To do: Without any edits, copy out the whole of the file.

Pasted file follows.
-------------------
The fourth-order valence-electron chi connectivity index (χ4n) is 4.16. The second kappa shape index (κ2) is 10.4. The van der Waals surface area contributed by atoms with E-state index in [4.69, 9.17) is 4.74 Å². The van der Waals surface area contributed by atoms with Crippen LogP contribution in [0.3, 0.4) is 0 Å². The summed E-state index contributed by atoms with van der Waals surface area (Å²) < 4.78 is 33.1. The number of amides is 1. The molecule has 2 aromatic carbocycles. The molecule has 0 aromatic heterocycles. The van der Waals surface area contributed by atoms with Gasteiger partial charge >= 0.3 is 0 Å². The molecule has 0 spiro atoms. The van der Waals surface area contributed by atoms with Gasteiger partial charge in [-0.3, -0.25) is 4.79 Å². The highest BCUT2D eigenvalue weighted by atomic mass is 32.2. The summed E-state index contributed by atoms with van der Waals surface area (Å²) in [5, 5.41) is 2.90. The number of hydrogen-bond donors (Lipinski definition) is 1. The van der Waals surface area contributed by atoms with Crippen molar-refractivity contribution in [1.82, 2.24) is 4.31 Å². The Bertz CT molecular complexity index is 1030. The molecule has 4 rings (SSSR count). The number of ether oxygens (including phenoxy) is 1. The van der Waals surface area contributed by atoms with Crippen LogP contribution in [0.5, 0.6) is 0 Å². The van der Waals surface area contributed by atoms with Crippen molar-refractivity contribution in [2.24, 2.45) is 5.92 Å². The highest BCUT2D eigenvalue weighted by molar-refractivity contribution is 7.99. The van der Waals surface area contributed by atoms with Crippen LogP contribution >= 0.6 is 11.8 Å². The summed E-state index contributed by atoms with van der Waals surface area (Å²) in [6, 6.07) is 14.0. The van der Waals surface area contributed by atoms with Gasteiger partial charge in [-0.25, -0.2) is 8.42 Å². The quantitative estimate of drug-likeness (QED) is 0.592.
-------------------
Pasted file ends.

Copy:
The fourth-order valence-electron chi connectivity index (χ4n) is 4.16. The second kappa shape index (κ2) is 10.4. The van der Waals surface area contributed by atoms with E-state index in [4.69, 9.17) is 4.74 Å². The van der Waals surface area contributed by atoms with Crippen LogP contribution in [0.3, 0.4) is 0 Å². The summed E-state index contributed by atoms with van der Waals surface area (Å²) < 4.78 is 33.1. The number of amides is 1. The molecule has 2 aromatic carbocycles. The molecule has 0 aromatic heterocycles. The van der Waals surface area contributed by atoms with Gasteiger partial charge >= 0.3 is 0 Å². The molecule has 0 spiro atoms. The van der Waals surface area contributed by atoms with Gasteiger partial charge in [-0.3, -0.25) is 4.79 Å². The highest BCUT2D eigenvalue weighted by atomic mass is 32.2. The summed E-state index contributed by atoms with van der Waals surface area (Å²) in [5, 5.41) is 2.90. The number of hydrogen-bond donors (Lipinski definition) is 1. The van der Waals surface area contributed by atoms with Crippen molar-refractivity contribution in [1.82, 2.24) is 4.31 Å². The Bertz CT molecular complexity index is 1030. The molecule has 4 rings (SSSR count). The number of ether oxygens (including phenoxy) is 1. The van der Waals surface area contributed by atoms with Crippen LogP contribution in [0.5, 0.6) is 0 Å². The van der Waals surface area contributed by atoms with Crippen molar-refractivity contribution in [2.24, 2.45) is 5.92 Å². The highest BCUT2D eigenvalue weighted by molar-refractivity contribution is 7.99. The van der Waals surface area contributed by atoms with Crippen LogP contribution >= 0.6 is 11.8 Å². The summed E-state index contributed by atoms with van der Waals surface area (Å²) in [6, 6.07) is 14.0. The van der Waals surface area contributed by atoms with Gasteiger partial charge in [-0.25, -0.2) is 8.42 Å². The quantitative estimate of drug-likeness (QED) is 0.592.